I want to calculate the relative fraction of schools classified as E(lementary), M(iddle), and H(igh) from a complex survey. I do this using the survey package in R:

a = svydesign(id=~dnum, weights=~pw, data=apiclus1)
r1 = svymean(~stype,a)
r2 = svytotal(~stype, a)

My naive expectation was that the results of r1 and r2 are just transformations of each other. And to some extent, this is true:

#Are the relative fractions implied by svytotal equal to the results of svymean
all(r2/sum(r2) == r1) #TRUE

#can you recover svytotal results from svymean and N
all.equal(as.numeric(r1) * sum(1/a$prob) , as.numeric(r2)) #TRUE

However, the standard errors (extracted via SE(r1) and SE(r2)) do not seem to have the same transformation. My in-depth knowledge of survey statistics (and statistics more generally) is more conceptual rather than mathematical, so I'm having trouble reasoning out why the following condition is not (even close to) true:

all(SE(r1)*sum(1/a$prob) == SE(r2))

I've skimmed through Lumley's "Complex Surveys" and Lohr's "Sampling: Design and Analysis" and haven't been able to find the section that provides insight (or I didn't understand it) into why this might be the case. Most of what I have gathered is that (at least in simple cases) they are transformations of each other as a function of N (e.g. sum of the inverse selection probabilities (N-hat?)).

So in short: Is there a way to translate between an estimate of the mean (and standard error) and an estimate of the total (and standard error) or are they fundamentally different calculations?


1 Answer 1


The uncertainty in the mean is not just a rescaling of the total because there is uncertainty in the denominator as well. You get the mean by dividing the estimated total by the estimated population size, so there's a fairly complicated formula involving variances and covariances for the SE of the mean.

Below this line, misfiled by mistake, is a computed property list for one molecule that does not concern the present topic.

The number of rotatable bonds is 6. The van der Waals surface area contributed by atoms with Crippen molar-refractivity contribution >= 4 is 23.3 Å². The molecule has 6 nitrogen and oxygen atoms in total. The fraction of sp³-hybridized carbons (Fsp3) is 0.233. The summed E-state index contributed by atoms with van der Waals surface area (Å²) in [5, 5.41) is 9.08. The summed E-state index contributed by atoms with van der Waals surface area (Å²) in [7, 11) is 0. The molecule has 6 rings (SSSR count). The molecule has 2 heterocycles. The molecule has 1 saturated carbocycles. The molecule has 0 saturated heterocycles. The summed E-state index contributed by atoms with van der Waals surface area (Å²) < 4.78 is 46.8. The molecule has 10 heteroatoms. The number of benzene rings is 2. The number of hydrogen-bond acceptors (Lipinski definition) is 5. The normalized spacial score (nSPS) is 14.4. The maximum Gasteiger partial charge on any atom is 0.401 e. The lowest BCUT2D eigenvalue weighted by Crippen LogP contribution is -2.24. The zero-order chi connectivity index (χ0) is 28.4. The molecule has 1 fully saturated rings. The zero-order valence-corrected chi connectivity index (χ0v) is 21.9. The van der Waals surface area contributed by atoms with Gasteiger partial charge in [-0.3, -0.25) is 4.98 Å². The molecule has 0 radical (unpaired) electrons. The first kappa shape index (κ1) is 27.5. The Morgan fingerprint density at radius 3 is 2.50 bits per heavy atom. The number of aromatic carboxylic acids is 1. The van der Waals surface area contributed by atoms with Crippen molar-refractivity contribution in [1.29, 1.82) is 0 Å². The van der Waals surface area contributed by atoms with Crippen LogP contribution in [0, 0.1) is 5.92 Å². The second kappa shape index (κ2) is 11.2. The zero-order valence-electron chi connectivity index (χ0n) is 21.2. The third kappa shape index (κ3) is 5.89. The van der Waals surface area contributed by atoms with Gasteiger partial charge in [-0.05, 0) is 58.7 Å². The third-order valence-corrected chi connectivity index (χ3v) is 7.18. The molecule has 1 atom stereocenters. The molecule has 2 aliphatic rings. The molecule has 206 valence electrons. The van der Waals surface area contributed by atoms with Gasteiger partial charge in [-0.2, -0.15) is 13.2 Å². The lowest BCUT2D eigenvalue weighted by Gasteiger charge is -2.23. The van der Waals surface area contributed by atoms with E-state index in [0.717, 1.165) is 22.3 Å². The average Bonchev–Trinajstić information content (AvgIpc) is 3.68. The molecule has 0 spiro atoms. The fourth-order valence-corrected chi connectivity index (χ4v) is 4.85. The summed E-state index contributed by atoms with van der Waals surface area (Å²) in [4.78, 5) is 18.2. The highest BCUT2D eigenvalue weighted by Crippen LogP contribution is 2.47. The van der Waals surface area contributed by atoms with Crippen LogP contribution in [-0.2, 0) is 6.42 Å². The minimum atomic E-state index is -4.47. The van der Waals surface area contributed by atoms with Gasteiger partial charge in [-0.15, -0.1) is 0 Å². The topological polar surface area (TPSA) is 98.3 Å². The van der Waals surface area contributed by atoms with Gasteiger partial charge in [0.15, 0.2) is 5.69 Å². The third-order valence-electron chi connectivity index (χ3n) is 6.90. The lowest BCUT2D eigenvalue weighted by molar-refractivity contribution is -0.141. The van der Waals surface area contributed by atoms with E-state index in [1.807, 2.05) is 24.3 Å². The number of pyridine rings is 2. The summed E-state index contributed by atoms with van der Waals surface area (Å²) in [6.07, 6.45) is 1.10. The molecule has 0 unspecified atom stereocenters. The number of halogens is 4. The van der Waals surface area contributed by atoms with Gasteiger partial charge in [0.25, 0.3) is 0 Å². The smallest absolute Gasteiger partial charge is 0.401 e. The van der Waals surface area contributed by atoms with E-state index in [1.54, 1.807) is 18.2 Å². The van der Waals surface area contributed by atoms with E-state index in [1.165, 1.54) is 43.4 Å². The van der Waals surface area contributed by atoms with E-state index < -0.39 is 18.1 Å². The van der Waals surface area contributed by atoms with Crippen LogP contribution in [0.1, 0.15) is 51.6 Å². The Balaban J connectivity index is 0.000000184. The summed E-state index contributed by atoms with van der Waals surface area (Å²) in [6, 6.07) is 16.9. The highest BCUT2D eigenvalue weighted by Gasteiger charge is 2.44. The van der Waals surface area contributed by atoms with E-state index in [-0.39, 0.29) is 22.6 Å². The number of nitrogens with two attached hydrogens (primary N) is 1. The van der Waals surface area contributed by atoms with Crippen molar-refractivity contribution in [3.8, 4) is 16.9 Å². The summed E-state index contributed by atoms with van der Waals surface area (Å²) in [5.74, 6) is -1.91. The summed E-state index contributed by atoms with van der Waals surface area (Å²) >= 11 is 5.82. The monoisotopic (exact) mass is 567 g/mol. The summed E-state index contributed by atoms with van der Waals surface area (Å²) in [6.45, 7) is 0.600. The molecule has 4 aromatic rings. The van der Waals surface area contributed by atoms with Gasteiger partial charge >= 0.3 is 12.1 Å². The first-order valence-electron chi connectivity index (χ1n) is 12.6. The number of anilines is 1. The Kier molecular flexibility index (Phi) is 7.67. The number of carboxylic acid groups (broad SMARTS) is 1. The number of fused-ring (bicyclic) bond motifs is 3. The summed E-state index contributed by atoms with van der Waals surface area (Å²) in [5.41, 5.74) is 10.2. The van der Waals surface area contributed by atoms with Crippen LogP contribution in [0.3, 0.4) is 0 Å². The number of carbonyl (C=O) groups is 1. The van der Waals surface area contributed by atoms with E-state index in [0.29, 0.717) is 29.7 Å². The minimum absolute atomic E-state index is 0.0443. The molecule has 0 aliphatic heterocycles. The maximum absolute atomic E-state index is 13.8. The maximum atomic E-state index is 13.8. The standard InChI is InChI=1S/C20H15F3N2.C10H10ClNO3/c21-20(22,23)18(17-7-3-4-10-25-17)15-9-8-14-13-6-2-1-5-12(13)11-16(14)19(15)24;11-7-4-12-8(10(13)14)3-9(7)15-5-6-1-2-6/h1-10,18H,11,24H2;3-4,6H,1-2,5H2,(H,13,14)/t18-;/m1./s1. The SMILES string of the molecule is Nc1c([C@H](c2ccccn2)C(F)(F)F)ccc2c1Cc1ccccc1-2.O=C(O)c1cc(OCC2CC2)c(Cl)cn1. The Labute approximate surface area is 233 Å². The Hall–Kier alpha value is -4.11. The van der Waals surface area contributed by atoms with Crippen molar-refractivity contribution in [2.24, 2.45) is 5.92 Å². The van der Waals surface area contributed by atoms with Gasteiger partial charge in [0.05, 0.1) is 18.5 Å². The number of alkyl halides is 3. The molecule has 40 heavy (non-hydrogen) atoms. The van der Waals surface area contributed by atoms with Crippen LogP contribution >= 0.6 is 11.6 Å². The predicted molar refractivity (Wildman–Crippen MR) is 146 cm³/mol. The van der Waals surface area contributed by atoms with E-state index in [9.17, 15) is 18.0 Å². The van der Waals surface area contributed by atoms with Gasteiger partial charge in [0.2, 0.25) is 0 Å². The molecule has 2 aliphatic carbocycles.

A simple way to reproduce the calculation is to use svyratio(), with the numerator being the variable whose total you are calculating and the denominator being the number 1 for each record.

> svyratio(~I(stype=="E"), ~I(!is.na(stype)), design=a)
Ratio estimator: svyratio.survey.design2(~I(stype == "E"), ~I(!is.na(stype)), 
    design = a)
I(stype == "E")        0.7868852
I(stype == "E")       0.04680257
> svymean(~stype,a)
           mean     SE
stypeE 0.786885 0.0468
stypeH 0.076503 0.0271
stypeM 0.136612 0.0299

You might think that the population size would be known. That's often true, but not always. For example, in cluster sampling you would need to know the sizes of the clusters you didn't sample.

For that reason, software typically uses the estimated population size to rescale the total to the mean. Also, the standard error is often smaller that way, because the estimated total tends to be positively correlated with the estimated population size and some of the uncertainty cancels out.


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